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President Trump's prescription to reduce drug prices: from the campaign trail to American Patients First.

Authors
  • Dabbous, Monique1
  • François, Clément2
  • Chachoua, Lylia3
  • Toumi, Mondher1
  • 1 Public Health Department - Research Unit EA, Aix-Marseille Université, Marseille, France. , (France)
  • 2 Creativ-Ceutical, Paris, France. , (France)
  • 3 Market Access Society, Paris, France. , (France)
Type
Published Article
Journal
Journal of market access & health policy
Publication Date
Jan 01, 2019
Volume
7
Issue
1
Pages
1579597–1579597
Identifiers
DOI: 10.1080/20016689.2019.1579597
PMID: 30863516
Source
Medline
Keywords
Language
English
License
Unknown

Abstract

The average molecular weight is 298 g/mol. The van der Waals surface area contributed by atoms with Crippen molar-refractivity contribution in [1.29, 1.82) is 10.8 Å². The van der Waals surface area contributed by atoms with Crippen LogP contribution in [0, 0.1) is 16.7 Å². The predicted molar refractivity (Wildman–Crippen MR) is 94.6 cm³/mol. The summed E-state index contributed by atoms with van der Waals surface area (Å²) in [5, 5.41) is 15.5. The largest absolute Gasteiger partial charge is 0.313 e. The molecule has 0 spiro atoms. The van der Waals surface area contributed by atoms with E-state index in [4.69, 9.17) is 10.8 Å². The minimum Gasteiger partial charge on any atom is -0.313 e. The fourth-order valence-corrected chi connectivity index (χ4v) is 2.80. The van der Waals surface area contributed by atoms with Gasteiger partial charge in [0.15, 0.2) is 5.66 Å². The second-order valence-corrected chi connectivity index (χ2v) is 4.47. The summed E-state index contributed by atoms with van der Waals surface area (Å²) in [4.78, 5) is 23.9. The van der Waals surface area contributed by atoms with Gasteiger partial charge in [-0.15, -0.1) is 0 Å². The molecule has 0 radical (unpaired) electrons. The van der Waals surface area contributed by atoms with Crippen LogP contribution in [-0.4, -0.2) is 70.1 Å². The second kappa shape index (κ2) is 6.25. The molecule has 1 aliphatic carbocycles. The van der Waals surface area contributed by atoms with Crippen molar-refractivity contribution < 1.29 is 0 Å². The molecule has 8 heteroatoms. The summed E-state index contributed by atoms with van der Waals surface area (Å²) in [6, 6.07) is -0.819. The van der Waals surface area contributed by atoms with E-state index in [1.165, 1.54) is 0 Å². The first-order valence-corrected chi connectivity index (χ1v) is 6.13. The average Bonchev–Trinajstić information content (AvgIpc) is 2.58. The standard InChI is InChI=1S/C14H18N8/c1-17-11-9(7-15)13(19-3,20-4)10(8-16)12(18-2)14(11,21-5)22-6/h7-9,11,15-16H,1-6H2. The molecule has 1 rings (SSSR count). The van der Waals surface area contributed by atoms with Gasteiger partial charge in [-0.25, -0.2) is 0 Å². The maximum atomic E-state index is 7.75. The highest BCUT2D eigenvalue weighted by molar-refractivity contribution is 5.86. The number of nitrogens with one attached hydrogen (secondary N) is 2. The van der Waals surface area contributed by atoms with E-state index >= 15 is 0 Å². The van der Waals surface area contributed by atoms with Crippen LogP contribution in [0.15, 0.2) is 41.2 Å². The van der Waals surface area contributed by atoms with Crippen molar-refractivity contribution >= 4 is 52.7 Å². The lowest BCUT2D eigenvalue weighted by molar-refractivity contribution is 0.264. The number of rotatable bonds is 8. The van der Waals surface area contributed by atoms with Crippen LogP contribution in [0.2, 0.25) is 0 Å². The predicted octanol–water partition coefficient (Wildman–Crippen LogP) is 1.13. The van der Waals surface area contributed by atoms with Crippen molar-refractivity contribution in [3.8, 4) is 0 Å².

Background: Drug prices in the United States are the highest in the world, restricting access to the domestic lower income population. President Trump campaigned heavily on promises to reduce drug prices.Methods: A literature review was conducted through PUBMED, EMBASE, Media and grey literature to consolidate and analyze publications addressing President Trump's promises from the campaign trail as well as the shortcomings and achievements of the Trump administration.Results: Major promises ranged from repealing and replacing Obamacare, expanding coverage, allowing cross-state insurance purchasing, and reducing drug prices. Main accomplishments of the Trump administration have been two executive orders (13765 and 13813), the proposition of the American Health Care Act, and the passing of the Tax Cuts and Jobs Act of 2017. The American Patients First blueprint further revealed the administration's strategies for lowering drug prices. The administration has also engaged in unconventional strategies, such as via bilateral leverage directly with trade partners.Conclusion: The Trump administration has not yet been able to fulfill the major campaign promises, primarily the ones requiring legislative and/or administrative action. If enough legislative action is accomplished to implement the Trump administration's promises, the effects on the pharmaceutical industry could be direct, yet minimal, unless Medicare can directly negotiate with manufacturers.

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